During this period Lozano exhibited re-transcribed pages from her notebooks alongside her paintings and drawings in New York, Berlin and Halifax. She showed at the Bianchini Gallery in New York with other well-known 1960s artists such as Mel Ramos and Robert Ryman. She was friends with Robert Morris, Yvonne Rainer and Carl Andre. In late 1972 she willfully “dropped out” of the art world by enacting her conceptual project Drop Out Piece, moved from New York to Dallas and quit producing work. The notebooks contain some of Lozano’s most private thoughts and explosive ideas about art and art practice before her departure.
The notebooks had never been published in full until early this year, when Primary Information printed three of the notebooks from 1967-1970 plainly and in one volume. Wrapped in a soft brown cover, the book contains no scholarly introduction and there is only a brief blurb about Lozano on the back cover. Instead, the book is very much like the notebooks it recreates. The text is a pressing component to Lozano scholarship. After being almost completely written out of the art scene, re-emerging in 1998, then dying in 1999, which caused the prices of her work to skyrocket, critics and scholars have sensationalized Lozano’s life and work. She is discussed as a drop-out artist, a feminist, a woman-hater, an insane woman buried in a pauper’s grave. Rarely do discussions of her work, process and influence supersede discussions of her personal life.
And while this may very well be what Lozano would want (in 1969 she wrote in the notebooks: “What I am waiting for is some kind of fusion between art and life”) the notebooks help reveal a complex character who ruthlessly dedicated her ordinary life to making an important work of art. Between notes on various paintings, the notebooks cite Lozano’s continued exploration of mind and body as she imposed directives on her day-to-day life and documented them as art pieces. The directives include what to wear and eat (Wear & Eat More-or-Less the Same Thing Everyday Piece), how to price her works (How to Price Drawings Piece) and even when to masturbate (Masturbation Piece).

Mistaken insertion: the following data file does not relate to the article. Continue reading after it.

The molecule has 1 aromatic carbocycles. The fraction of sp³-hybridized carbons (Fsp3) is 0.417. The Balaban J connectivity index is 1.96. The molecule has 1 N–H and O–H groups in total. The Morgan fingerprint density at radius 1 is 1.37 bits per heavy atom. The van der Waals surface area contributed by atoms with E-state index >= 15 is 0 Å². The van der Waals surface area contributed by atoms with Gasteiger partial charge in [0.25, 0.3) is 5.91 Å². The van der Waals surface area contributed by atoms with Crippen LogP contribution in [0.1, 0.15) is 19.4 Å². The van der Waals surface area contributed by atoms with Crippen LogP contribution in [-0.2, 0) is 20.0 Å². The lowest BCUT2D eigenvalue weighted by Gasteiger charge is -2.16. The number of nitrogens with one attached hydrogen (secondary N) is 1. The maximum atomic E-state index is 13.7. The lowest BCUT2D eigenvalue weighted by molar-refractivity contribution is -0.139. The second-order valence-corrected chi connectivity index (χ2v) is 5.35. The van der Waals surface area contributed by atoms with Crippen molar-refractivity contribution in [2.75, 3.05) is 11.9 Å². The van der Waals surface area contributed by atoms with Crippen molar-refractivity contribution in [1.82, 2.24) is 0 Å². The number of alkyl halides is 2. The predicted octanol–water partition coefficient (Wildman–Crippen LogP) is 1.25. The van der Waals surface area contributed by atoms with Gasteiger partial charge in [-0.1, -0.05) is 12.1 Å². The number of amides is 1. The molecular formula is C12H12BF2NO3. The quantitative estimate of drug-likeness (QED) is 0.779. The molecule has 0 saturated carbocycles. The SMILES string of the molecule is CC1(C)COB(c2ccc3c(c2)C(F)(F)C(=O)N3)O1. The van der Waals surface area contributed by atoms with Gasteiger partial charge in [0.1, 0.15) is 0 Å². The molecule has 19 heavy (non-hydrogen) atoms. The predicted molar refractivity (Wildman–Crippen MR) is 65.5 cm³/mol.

Lozano undertakes these tasks as a scientist would, faithfully recording her observations in the notebooks. In Grass Piece she details how she feels after smoking marijuana everyday for thirty-three days: “One thing that happens is that it takes more grass to get feelin’ good.” Or in its companion piece, No Grass Piece: “Half awake dreams (May 7, 69). Everything seems funnier (May 9, 69). Sleeplessness continues; fits of pique (May 10, 69). Uncontrollable sadness (May 10, 69), Deathness.”
The publication of the notebooks helps to make clear Lozano’s relationship to other artists of the period and, thus, places her more firmly into an art historical context. Names of several now famous artists appear in her writing such as Donald Judd, Robert Smithson, Larry Poons and Dan Graham. Her 1964-1967 list of verbs written down in the notebooks (“Ream, Spin, Veer, Span, Cross, Ram . . .) closely resembles Richard Serra’s famous verb list from 1967/68 (“to roll, to crease, to fold, to store . . . “) And it is very possible that Serra was influenced by Lozano’s list as they met on at least one occasion. In May of 1969 Lozano writes: “Serra comes over a little high on beer & no food. Jut into dialogue with him (we’ve been smoking Saret’s hash) when he gets an attack (too stoned), falls off chair to floor with a crash, has ‘convulsions’ & passes out. Later he feels sick, lies down in bed until Saret comes over.”